Controlling Network Traffic
Network traffic control is the process of managing, controlling, and prioritizing network traffic in order to reduce bandwidth congestion. Because high levels of website traffic can cause problems, such as latency, packet loss, and server crashing, it is imperative to control network traffic.
There are a variety of techniques that can be used to effectively manage your network. However, in order to understand the best methods to control your traffic, it is important to also understand the types of traffic that exist.
Bursty traffic is heavy traffic that consumes large amounts of bandwidth, consequently starving other applications. Types of bursty traffic include large file downloads (such as FTP), multimedia content, and graphic content. To manage this type of traffic, a maximum constraint should be set in place which limits access to bandwidth.
Interactive traffic includes applications that generally support real-time interaction with end users and that consist of relatively short requests and responses, such as Secure Socket Layer (SSL) transactions, Instant Messenger, and Telnet sessions. Because interactive traffic can be susceptible to competition for bandwidth which results in poor response time, it should be prioritized over less critical traffic and traffic that does not rely upon real-time response.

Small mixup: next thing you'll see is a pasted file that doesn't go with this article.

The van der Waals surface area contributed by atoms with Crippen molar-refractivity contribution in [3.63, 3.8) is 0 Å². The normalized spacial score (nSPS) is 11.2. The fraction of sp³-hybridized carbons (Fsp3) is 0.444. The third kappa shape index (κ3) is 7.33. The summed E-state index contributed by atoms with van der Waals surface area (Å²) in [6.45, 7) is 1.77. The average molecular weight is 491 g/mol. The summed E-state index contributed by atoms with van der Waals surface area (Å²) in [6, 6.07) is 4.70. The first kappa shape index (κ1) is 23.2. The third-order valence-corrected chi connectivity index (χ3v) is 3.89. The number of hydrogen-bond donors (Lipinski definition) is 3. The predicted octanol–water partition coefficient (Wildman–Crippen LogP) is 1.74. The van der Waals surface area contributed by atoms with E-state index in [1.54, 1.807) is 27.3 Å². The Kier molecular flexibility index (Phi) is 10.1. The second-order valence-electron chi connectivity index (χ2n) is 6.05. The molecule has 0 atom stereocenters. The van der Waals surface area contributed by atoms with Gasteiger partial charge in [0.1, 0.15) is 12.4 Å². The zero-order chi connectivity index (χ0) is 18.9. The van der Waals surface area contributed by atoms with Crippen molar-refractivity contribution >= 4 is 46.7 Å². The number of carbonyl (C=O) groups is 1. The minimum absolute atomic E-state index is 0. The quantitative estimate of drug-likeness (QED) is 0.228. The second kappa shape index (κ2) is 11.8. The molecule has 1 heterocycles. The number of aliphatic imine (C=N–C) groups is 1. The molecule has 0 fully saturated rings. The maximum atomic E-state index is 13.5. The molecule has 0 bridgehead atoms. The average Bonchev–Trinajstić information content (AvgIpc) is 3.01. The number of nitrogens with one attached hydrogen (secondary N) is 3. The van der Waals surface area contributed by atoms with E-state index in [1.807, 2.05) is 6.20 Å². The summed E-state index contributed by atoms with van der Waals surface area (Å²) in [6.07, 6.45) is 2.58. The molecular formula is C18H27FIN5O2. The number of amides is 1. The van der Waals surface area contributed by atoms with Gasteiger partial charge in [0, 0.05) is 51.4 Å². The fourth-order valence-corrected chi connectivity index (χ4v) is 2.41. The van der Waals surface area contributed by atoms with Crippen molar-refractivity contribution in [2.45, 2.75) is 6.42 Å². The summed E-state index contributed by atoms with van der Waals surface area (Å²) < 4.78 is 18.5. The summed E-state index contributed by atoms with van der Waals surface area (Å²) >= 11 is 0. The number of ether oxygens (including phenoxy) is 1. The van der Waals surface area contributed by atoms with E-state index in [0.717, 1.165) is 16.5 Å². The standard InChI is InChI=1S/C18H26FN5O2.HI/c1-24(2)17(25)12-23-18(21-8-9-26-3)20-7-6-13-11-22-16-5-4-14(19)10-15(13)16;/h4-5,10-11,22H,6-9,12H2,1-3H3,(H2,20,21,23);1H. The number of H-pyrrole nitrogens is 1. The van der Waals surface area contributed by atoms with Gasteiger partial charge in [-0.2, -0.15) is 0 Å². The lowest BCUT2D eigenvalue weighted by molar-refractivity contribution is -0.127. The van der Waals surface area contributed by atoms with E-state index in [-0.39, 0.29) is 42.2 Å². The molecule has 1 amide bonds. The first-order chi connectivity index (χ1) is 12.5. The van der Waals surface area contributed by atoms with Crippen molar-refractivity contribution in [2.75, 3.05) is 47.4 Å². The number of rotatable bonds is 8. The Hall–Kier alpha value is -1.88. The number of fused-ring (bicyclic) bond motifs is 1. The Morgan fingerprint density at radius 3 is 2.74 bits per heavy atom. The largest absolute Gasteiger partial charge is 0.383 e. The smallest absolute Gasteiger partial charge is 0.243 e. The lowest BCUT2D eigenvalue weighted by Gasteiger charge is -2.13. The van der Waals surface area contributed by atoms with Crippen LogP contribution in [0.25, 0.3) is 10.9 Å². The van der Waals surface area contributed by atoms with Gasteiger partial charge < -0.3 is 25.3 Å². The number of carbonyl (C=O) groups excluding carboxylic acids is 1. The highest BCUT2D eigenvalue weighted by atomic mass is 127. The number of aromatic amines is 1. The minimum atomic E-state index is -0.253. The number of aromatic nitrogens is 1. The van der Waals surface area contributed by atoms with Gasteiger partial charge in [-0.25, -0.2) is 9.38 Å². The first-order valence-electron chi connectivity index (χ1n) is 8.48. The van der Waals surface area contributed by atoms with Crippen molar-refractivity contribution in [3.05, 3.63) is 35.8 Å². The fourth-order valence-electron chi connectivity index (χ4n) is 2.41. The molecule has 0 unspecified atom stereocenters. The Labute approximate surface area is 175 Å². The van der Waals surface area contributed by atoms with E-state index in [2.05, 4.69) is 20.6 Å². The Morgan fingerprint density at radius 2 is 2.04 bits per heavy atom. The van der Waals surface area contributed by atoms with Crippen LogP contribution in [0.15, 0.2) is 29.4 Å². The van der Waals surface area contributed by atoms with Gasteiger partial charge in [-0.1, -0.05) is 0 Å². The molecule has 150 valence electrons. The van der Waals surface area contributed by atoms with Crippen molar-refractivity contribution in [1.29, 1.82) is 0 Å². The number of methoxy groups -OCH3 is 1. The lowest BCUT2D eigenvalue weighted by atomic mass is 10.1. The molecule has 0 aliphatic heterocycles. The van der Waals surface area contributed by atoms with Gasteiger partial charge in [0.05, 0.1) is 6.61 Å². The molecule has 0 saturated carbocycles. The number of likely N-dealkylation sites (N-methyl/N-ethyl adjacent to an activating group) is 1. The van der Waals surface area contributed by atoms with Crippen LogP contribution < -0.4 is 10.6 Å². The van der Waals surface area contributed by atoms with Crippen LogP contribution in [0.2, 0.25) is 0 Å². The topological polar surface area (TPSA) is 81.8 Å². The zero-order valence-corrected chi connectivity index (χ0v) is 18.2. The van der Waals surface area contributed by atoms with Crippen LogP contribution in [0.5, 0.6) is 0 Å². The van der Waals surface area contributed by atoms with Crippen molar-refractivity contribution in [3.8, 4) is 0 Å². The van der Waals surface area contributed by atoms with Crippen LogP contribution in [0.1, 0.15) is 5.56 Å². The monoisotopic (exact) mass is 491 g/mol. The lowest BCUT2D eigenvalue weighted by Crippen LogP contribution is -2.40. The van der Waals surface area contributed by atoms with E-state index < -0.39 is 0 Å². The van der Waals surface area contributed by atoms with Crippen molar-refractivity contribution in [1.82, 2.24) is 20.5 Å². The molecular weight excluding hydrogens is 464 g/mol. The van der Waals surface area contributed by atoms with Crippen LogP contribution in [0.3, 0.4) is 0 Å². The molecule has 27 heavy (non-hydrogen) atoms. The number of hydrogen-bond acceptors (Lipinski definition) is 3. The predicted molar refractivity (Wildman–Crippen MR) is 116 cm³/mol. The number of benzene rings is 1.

Latency Sensitive Traffic
Latency sensitive traffic includes applications that create a steady stream of traffic, such as Voice over IP, video conferencing, or other streaming applications. This type of traffic can result in poor and unpredictable application response times since it is susceptible to competition for bandwidth. Depending upon the needs of the business, minimum guarantees of access to bandwidth should be set, as well as maximums to prevent the consumption of too much bandwidth.
Non-Real Time Traffic
Non-real time traffic consumes bandwidth during business hours and commonly includes email and batch processing applications. Because it consumes bandwidth that could be utilized by more business-critical applications, non-real time traffic can have a negative impact on your company. To avoid this, bandwidth for non-real time traffic should be scheduled during non-business hours. Additionally, these applications should have a maximum bandwidth restraint and low prioritization during business hours.
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